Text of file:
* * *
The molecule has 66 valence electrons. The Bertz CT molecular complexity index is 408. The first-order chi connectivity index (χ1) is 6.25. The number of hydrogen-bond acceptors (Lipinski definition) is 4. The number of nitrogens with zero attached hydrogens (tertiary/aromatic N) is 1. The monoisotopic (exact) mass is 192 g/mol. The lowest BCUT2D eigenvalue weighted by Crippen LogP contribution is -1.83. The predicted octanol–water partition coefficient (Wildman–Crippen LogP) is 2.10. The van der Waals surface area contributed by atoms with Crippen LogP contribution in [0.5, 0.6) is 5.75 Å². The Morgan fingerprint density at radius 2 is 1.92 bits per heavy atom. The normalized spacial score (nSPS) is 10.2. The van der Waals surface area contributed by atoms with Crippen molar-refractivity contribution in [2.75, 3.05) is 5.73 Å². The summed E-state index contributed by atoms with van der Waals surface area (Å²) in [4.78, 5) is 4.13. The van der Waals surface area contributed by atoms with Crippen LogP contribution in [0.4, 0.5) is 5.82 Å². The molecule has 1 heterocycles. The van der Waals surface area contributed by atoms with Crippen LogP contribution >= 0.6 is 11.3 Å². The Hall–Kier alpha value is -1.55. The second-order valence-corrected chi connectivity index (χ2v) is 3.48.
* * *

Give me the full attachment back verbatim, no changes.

The molecule has 66 valence electrons. The Bertz CT molecular complexity index is 408. The first-order chi connectivity index (χ1) is 6.25. The number of hydrogen-bond acceptors (Lipinski definition) is 4. The number of nitrogens with zero attached hydrogens (tertiary/aromatic N) is 1. The monoisotopic (exact) mass is 192 g/mol. The lowest BCUT2D eigenvalue weighted by Crippen LogP contribution is -1.83. The predicted octanol–water partition coefficient (Wildman–Crippen LogP) is 2.10. The van der Waals surface area contributed by atoms with Crippen LogP contribution in [0.5, 0.6) is 5.75 Å². The Morgan fingerprint density at radius 2 is 1.92 bits per heavy atom. The normalized spacial score (nSPS) is 10.2. The van der Waals surface area contributed by atoms with Crippen molar-refractivity contribution in [2.75, 3.05) is 5.73 Å². The summed E-state index contributed by atoms with van der Waals surface area (Å²) in [4.78, 5) is 4.13. The van der Waals surface area contributed by atoms with Crippen LogP contribution in [0.4, 0.5) is 5.82 Å². The molecule has 1 heterocycles. The van der Waals surface area contributed by atoms with Crippen LogP contribution >= 0.6 is 11.3 Å². The Hall–Kier alpha value is -1.55. The second-order valence-corrected chi connectivity index (χ2v) is 3.48.